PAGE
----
- Beretta leaves Maryland over gun laws, heads for Tennessee
- Neal Boortz defends Hillary Clinton for representing child rapist
- House task force to recommend National Guard on border, faster deportations
- Top federal judge uses pizza to explain complex Obamacare situation
- Obama, Biden overhaul job training programs
- Drought-plagued Californians turn to paint to keep lawns green
- ISIL now forcing Iraqi shopkeepers to veil mannequins in Mosul
- 11 parents of Nigeria’s abducted girls die
- Genetic mapping triggers new hope on schizophrenia
- Turkish P.M. Erdogan won’t speak to Obama, but he’ll take calls from Biden
HELLER: Instead of swinging, Eddie Yost just walked away
Question of the Day
Some disrespectful fans in these parts often unleashed a special yowl when Eddie Yost, the Washington Senators' longtime leadoff man, strode to the plate in the 1950s: "Take the bat off your shoulder, Eddie!"
When Yost died last week at 86 in Weston, Mass., he was properly remembered as "The Walking Man" — an otherwise undistinguished batter who drew more than 100 bases on balls in eight seasons, led the American League in six and reached first 1,614 times without putting the ball in play.
In some ways, Yost was a victim of his reputation. Taking far more good pitches than he should have, he batted under .250 in eight of his 16 full seasons with the Senators and two other teams and never was much of an offensive threat after hitting .295 in 1950 and .283 in '51.
Nonetheless, third baseman Yost qualified as one of the few significant ballplayers on mostly terrible Washington teams of the Truman and Eisenhower years. Only first baseman and two-time batting champion Mickey Vernon was as generally popular as long with the area's long-suffering baseball faithful.
Eventually, however, many wearied of seeing Yost pass up hittable strikes while waiting for free passes to first. Before sluggers Roy Sievers, Jim Lemon, Harmon Killebrew and Bob Allison arrived in the late '50s, the Senators had very few hitters capable of driving in Yost or anybody else.
Earlier in the decade, Yost was considered a valuable piece of horsehide horseflesh. After Eddie made the AL All-Star team for the only time in 1952, Senators owner Clark Griffith babbled, "I wouldn't swap him for Mickey Mantle straight up."
If you're scoring at home, mark that down as EO — error owner.
"I suppose Eddie might have got locked in waiting for walks too much," said Bob Wolff, who broadcast the Senators' games for most of Yost's career, "but he saw his primary job as simply getting on base. He had a very quick bat that enabled him to foul off a lot of pitches."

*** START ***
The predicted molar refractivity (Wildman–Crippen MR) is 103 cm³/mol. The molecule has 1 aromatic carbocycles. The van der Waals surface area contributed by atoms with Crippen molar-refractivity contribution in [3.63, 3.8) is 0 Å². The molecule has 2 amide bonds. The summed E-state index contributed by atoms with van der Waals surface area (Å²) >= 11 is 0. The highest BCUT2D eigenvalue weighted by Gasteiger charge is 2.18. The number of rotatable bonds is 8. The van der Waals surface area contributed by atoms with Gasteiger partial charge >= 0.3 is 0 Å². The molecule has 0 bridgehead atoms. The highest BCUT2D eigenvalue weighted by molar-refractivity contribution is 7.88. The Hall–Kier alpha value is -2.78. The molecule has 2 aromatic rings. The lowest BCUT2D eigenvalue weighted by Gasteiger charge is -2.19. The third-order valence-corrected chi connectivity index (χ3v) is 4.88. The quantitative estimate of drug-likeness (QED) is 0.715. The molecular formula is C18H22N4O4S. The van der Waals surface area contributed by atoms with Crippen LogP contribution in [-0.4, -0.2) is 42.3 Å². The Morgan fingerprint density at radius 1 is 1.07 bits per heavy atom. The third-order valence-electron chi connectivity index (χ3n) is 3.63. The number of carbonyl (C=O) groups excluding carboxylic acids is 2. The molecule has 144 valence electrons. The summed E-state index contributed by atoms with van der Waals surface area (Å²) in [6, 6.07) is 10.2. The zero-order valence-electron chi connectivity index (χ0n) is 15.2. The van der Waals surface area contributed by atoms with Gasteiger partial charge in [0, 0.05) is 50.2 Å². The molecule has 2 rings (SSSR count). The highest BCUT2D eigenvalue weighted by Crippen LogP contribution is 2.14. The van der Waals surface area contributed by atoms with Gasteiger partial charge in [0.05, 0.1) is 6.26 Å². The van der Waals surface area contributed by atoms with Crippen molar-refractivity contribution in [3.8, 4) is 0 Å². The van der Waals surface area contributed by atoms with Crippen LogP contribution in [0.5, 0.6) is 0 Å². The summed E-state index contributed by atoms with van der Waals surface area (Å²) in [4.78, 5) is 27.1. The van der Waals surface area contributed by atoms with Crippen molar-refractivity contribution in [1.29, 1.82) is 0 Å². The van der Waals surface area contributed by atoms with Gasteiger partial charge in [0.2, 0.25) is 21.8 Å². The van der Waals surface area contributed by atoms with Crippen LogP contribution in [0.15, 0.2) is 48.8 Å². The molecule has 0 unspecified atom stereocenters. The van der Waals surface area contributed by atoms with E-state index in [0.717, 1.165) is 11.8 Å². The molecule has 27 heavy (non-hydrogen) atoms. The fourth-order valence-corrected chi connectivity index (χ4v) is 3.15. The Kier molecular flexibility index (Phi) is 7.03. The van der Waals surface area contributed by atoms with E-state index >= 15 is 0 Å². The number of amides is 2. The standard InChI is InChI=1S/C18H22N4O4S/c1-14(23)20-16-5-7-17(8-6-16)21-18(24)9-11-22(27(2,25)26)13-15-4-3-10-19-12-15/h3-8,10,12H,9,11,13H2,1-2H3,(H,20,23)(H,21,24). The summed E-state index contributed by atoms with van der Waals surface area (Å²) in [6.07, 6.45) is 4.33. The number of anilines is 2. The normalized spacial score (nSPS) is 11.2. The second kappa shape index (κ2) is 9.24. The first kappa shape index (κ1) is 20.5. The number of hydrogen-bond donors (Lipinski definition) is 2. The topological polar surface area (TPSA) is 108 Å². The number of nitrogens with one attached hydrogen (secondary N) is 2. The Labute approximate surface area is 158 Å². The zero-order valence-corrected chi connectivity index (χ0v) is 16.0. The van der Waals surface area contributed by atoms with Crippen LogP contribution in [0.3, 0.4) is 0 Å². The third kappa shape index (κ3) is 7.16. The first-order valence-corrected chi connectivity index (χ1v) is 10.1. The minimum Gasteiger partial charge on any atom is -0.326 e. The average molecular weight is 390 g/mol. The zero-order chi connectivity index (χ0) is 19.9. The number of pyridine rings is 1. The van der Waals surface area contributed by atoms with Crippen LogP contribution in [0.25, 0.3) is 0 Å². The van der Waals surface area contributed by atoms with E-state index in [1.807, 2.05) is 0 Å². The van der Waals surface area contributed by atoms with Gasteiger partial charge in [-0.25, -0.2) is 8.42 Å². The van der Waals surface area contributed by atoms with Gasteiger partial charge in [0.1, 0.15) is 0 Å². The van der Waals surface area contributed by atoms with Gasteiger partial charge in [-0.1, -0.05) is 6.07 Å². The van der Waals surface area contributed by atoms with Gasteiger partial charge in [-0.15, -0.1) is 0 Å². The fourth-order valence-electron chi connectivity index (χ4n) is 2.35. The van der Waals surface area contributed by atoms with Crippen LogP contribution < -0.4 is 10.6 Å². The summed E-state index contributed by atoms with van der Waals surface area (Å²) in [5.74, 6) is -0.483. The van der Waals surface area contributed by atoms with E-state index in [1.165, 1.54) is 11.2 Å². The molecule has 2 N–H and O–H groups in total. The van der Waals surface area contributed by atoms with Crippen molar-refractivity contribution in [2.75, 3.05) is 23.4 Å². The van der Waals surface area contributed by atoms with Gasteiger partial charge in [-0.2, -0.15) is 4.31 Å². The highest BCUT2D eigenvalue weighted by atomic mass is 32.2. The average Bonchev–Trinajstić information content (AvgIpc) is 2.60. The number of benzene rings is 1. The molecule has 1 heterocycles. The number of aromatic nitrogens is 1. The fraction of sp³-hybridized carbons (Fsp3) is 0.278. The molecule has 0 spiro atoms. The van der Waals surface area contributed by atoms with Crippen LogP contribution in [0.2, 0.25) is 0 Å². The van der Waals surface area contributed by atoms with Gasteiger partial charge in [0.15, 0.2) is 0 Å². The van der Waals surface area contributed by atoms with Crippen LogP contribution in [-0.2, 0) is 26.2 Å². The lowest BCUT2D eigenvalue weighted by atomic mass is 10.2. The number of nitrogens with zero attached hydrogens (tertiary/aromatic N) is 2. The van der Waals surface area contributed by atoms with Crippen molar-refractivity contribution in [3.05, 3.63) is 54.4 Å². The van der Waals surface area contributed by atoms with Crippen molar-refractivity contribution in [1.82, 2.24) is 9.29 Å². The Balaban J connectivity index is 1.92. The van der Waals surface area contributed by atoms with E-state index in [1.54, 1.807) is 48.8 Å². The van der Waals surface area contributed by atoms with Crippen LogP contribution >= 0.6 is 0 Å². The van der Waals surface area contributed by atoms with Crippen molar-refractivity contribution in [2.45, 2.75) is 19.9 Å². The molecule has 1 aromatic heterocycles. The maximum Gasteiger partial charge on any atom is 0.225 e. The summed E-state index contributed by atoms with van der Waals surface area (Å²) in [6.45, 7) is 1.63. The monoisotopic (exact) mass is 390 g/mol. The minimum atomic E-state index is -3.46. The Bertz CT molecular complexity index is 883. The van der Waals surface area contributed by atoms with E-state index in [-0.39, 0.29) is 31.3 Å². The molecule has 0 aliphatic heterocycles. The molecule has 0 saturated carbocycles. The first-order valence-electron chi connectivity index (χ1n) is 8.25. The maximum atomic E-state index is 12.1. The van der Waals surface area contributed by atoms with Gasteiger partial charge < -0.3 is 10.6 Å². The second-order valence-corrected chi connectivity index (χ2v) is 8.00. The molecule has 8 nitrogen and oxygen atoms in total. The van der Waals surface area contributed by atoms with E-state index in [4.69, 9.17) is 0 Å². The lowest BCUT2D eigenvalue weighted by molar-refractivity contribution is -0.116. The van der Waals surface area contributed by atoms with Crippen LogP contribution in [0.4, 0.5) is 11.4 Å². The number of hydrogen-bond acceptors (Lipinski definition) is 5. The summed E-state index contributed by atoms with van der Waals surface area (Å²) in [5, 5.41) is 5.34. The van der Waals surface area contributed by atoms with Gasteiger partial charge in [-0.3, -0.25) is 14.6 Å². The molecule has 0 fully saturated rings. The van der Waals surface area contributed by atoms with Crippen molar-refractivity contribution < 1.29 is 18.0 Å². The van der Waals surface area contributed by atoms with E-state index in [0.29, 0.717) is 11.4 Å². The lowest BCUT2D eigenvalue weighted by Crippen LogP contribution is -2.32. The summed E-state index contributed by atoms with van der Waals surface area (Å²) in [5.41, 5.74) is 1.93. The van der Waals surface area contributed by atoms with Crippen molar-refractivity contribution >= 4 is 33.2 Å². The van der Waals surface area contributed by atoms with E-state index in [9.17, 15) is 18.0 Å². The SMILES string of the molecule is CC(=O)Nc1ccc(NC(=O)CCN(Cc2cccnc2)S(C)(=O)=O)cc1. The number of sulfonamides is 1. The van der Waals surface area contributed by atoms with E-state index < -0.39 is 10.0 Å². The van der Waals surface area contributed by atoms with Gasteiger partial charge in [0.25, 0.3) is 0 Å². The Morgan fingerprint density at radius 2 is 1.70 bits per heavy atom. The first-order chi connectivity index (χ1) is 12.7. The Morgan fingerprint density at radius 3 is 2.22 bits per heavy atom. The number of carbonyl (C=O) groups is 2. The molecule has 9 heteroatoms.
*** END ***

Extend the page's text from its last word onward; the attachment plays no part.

After Yost batted just .224 in 1958, the Senators swapped him to Detroit for Reno Bertoia in a multiplayer deal that proved disastrous. Eddie rebounded to hit .278 with a career high 21 home runs for the Tigers in '59 while Bertoia pecked away at .237 for the Senators.
Sometimes ya just can't win, literally and figuratively.
I don't know whether Yost was unlucky in love, but he certainly was unlucky in baseball. During his 12 full years in Washington, the Senators had one winning season. And Griffith Stadium's cavernous dimensions — 405 feet down the left-field line compared with 337 at Nationals Park — prevented Eddie from hitting more than 12 homers in a season. So perhaps it was no wonder that he swung less than Lawrence Welk.
Yost's career batting average was .254, but his on-base percentage was a whopping .394, higher than those of Hall of Famers Frank Robinson, Tony Gwynn and Willie Mays among others.
"Those pitchers aren't walking me because they feel friendly to me," Yost told The Washington Post in 1953. "They pitch to me like I'm a .400 hitter."
Maybe Eddie was born 60 years too late. He should have been playing in 1887, when walks counted as hits and a guy named Tip O'Neill (no, not the future speaker of the House) batted .435 for the St. Louis Browns of the then-major league American Association.
In retrospect, Eddie Yost wasn't a great player — merely a good one with a great batting eye. But it's interesting to speculate what he might have done statistically had he not so often stood there until, to quote from a popular Gilded Age song, after the ball was over.
© Copyright 2014 The Washington Times, LLC. Click here for reprint permission.
About the Author
- HELLER: Peering into a cracked crystal ball
- HELLER: Jack Pardee a class act during his days in D.C.
- HELLER: Stability is why ACC basketball became a power
- HELLER: Instead of swinging, Eddie Yost just walked away
- HELLER: Not to worry, Nationals' rise is just starting
Latest Blog Entries
The president could pay the full price for ignoring Congress
- IRS seeks help destroying another 3,200 computer hard drives
- D.C. appeals panel deals big blow to Obamacare subsidies
- Beretta moving to Tennessee over Maryland gun laws
- Gen. James Amos, Marine Corps commandant, slams Obama's handling of Iraq
- 'Straight White Guy Festival' supposedly set for Ohio park
- CARSON: Costco and the perils of mixing politics and business
- Hamas terrorists wear Israeli army uniforms to ambush soldiers in Gaza
- PRUDEN: A deadly enemy within exacerbating immigration crisis
- EDITORIAL: Obamacare in intensive care
- DEACE: How to go from civil rights icon to bigot in one quote
Obama's biggest White House 'fails'
Celebrities turned politicians
Athletes turned actors
20 gadgets that changed the world
Fighting in Iraq